By Nate Bagley
“I’m not good enough.”
At some point in our lives, we’ve all said it. We use these words to justify our fears and explain our insecurities or the reasons we don’t have the things we want most.
“I’m not good enough to be in a relationship.”
“I’m not good enough to get that job.”
“I’m not good enough to write that book.”
“I’m not good enough to record an album.”
“I’m not good enough [fill in the blank].”
These four vile words strip us of our personal value, our core identity, and any sense of purpose. They represent the epitome of the worst self-inflicted psychological diseases: self-pity.
“Certainly the most destructive vice, if you like, that a person can have. More than pride, which is supposedly the number one of the cardinal sins—is self-pity. Self-pity is the worst possible emotion anyone can have. And the most destructive. It is, to slightly paraphrase what Wilde said about hatred, and I think actually hatred’s a subset of self-pity and not the other way around: ‘It destroys everything around it, except itself.’”
It’s time to stop using the term “not good enough” to reinforce some deep-seeded belief that we are insufficient or incomplete. We cannot surrender control of our self-worth to someone else, especially to someone who likely doesn’t deserve or even want that power.
The word “good” is not synonymous with “intelligent,” “attractive,” “experienced,” or “funny.” On the contrary, “good” means worthy, excellent, or kind.
It’s time we realize that until we’re kind and excellent to ourselves and believe that we are worthy of the things we want from life, we’ll never be “good enough”—in our minds—for the rest of the world.
Four changes you can make to help you remain in control of your self worth:
1. Romantically pursue only those people who love you for exactly who and what you are and who consistently and positively push you to improve. Don’t invest in relationships where your partner makes you feel as if you don’t meet their minimum requirements for attraction, intelligence, or tolerability.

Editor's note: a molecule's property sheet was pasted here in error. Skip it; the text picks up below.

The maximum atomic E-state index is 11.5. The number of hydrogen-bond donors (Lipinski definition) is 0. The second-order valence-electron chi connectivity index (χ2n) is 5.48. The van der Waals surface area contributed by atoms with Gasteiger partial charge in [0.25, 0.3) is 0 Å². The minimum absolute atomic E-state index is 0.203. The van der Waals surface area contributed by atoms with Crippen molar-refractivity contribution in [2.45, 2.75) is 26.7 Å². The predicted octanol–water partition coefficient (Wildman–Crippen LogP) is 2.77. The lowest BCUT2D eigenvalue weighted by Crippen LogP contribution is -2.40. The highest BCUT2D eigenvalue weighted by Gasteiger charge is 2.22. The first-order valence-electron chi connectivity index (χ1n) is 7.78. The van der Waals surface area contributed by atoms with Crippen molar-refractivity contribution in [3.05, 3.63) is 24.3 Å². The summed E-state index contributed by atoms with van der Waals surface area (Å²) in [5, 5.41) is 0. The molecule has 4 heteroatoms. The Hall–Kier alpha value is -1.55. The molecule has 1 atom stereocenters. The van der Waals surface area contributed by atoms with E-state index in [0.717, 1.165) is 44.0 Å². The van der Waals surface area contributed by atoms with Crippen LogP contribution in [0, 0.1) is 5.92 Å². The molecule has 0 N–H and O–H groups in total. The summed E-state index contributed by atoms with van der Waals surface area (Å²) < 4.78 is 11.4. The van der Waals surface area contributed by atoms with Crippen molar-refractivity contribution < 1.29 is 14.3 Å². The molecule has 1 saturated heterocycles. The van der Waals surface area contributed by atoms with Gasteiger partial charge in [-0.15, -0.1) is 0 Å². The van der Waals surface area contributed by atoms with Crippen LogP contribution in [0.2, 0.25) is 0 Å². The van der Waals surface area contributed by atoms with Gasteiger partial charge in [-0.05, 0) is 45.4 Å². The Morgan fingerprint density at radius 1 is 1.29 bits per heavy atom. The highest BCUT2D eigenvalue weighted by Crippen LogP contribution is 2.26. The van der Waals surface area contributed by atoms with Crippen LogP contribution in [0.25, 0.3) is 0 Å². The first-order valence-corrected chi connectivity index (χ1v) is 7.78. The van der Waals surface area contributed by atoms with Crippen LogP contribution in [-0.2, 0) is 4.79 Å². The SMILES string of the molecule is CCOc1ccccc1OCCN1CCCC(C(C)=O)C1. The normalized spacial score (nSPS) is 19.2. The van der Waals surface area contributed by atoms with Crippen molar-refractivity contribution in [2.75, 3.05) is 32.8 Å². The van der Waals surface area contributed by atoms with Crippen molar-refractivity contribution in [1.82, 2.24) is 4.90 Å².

2. Work for a boss who will invest in you as a person and recognize your value. Granted, this isn’t always easy. It might mean you have to quit or ask to work on a different team or even file an HR complaint, but it’s worth the effort. When you enjoy your work environment, all areas of your life will improve. You will add happiness and years to your life. Plus, you get to spend at least eight hours a day with someone who loves having you around, as opposed to the alternative. Do not waste time driving yourself to madness working for a boss who is convinced you are incompetent.
3. In the times you start to feel the pit in your stomach of insufficiency or the cold sweats of worthlessness, change your body language. Chin up—literally. Put your shoulders back. Stand or sit up tall. Don’t cross your legs, fold your arms, or touch your face or neck. It’s known that your emotional mindset can affect your body language. However, your body language can also affect your mindset. When your body fakes confidence, strength, and poise, your mind begins to accept it.
4. Spend time with friends who make you want to live at your best. True friends make you feel appreciated and valued on your best and worst days. If there are relationships in your life that are draining of your energy or your self-worth, it’s time to make a change or say goodbye. Life is too short to feel empty and alone when surrounded by those who should fill you up with the most love.
My goal for you is to eradicate the “not good enough” mindset from your vocabulary and your way of thinking. Your value should be determined by the person staring at you in the mirror. No one else.
If you feel insufficient, ask for help from someone who loves you, find a mentor, take a class, set a goal that will help you grow. Throwing your hands in the air and surrendering to the “I’m not good enough” monster is no longer an option.
Nate Bagley is the Director of Communications at The Bold Academy, a life accelerator designed to maximize your human potential. Applications for Bold Academy San Francisco are now open. Nate also produces his own podcast that proves true love exists and how everyone can experience it. You can find it here or follow him on Twitter.
*Photo Credit: idleformat.